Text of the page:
One of the common concerns we get from parents and therapists is that the child isn’t motivated for anything. Why is this important, you ask? Well, because in an ABA program, we rely on motivation to get things done. It’s the “then” in the “first/then”. It’s the reward at the end of the token board. If there is no motivation, then we can’t use reinforcement to increase behaviours we want to see more of. Without child motivation, we’re just asking kids to do things they don’t want to do with nothing in it for them.
So what do we recommend when a child seems unmotivated?
1. Do a Preference Assessment to Determine Motivation
Preferences change. Think about your own preferences – do you ALWAYS get the same burger at your favourite restaurant? Or are you sometimes in the mood to try the chicken wings? Our clients may also get bored of the same thing so being creative and constantly introducing new items and activities is important. Some clients need daily (even hourly!) preference assessments while some might enjoy the same reinforcer for longer.
There are many ways to do a preference assessment. Formal, or trial-based methods usually involve presenting one (single stimuli), two (paired stimuli) or many (multiple stimuli) potential reinforcers and recording data on which item the child reached for or wanted.
Alternatively, you can also find preferences informally by asking the student (“What do you want to work for?”), asking a parent or caregiver, or just observing what the child likes to play with in the environment (Free operant observation).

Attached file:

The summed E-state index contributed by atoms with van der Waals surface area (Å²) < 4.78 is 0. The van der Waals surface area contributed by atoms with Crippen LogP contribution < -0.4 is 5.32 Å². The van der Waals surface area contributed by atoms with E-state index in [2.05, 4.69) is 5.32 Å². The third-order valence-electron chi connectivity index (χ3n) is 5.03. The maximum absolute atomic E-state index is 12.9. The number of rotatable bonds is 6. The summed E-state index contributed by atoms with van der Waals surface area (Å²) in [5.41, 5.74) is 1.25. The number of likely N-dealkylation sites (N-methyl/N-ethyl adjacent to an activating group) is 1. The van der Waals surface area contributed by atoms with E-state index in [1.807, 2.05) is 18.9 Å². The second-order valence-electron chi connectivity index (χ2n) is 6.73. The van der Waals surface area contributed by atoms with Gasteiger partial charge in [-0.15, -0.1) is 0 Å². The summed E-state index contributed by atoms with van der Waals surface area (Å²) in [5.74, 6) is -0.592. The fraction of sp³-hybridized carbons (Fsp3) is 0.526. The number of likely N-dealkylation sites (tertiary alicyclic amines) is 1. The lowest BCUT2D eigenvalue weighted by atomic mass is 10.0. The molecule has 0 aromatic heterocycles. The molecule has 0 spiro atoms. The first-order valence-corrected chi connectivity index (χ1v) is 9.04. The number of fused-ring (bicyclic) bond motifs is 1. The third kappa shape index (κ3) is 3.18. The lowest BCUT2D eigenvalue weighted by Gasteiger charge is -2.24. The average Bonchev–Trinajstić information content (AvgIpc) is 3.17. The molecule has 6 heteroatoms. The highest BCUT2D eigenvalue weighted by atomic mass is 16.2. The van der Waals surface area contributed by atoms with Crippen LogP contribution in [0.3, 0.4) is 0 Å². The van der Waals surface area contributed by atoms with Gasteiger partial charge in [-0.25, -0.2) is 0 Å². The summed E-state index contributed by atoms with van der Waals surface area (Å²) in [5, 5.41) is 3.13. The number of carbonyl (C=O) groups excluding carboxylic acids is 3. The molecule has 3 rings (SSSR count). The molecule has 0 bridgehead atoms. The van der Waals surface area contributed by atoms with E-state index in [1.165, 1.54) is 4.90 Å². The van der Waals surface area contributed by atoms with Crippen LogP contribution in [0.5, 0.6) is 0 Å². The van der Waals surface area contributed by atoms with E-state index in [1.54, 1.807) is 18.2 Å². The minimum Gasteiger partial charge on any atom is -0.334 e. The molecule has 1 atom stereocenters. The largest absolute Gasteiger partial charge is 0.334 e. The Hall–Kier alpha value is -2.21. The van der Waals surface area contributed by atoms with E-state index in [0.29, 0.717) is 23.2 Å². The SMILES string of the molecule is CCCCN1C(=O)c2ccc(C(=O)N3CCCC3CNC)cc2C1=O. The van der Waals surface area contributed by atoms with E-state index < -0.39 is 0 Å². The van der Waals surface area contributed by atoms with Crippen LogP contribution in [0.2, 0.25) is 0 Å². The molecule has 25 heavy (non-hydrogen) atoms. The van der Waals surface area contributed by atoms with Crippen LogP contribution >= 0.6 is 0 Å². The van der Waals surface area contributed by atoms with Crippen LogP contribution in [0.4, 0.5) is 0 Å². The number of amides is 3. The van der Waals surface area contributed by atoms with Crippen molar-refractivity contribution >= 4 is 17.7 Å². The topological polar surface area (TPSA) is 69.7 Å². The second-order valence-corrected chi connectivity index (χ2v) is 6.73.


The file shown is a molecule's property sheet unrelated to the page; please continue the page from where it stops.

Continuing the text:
2. Be Creative!
There are so many things a child can be motivated for that are not typical. If we’re offering the child the same toy over and over again and he’s not into it, it’s time to move away from that option. While it’s easy to offer a child a toy or a chip, some children are more motivated by attention or activities. We’ve had kids who worked for squeezes or tickles or being spun around really fast. Think about the child’s perspective and be creative in offering reinforcers that the child would enjoy. It’s okay to move away from the typical reinforcers if it’s what your client is motivated for. As long as you can make the reinforcer contingent on an expectation, the options are endless!
3. Look at the Programs
Seeing a lack of motivation might be a sign that the programs need some attention. Is the child bored? Do the programs need to be updated? Does there need to be more Natural Environment Teaching (NET)? Going back and re-pairing is also a good option at this point. Like any relationship, putting too many demands can cause a strain. What started off good can become stressed if you don’t continue to build the positive aspects of the client-therapist relationship. Go back to pairing for a few sessions, add some sensory social routines in the program so that it’s more fun. Don’t forget to include as much fun as you can!
Rarely have we actually come across a student who was not motivated. Lack of motivation is usually solved by one of the three above options.
What works for you to keep motivation high?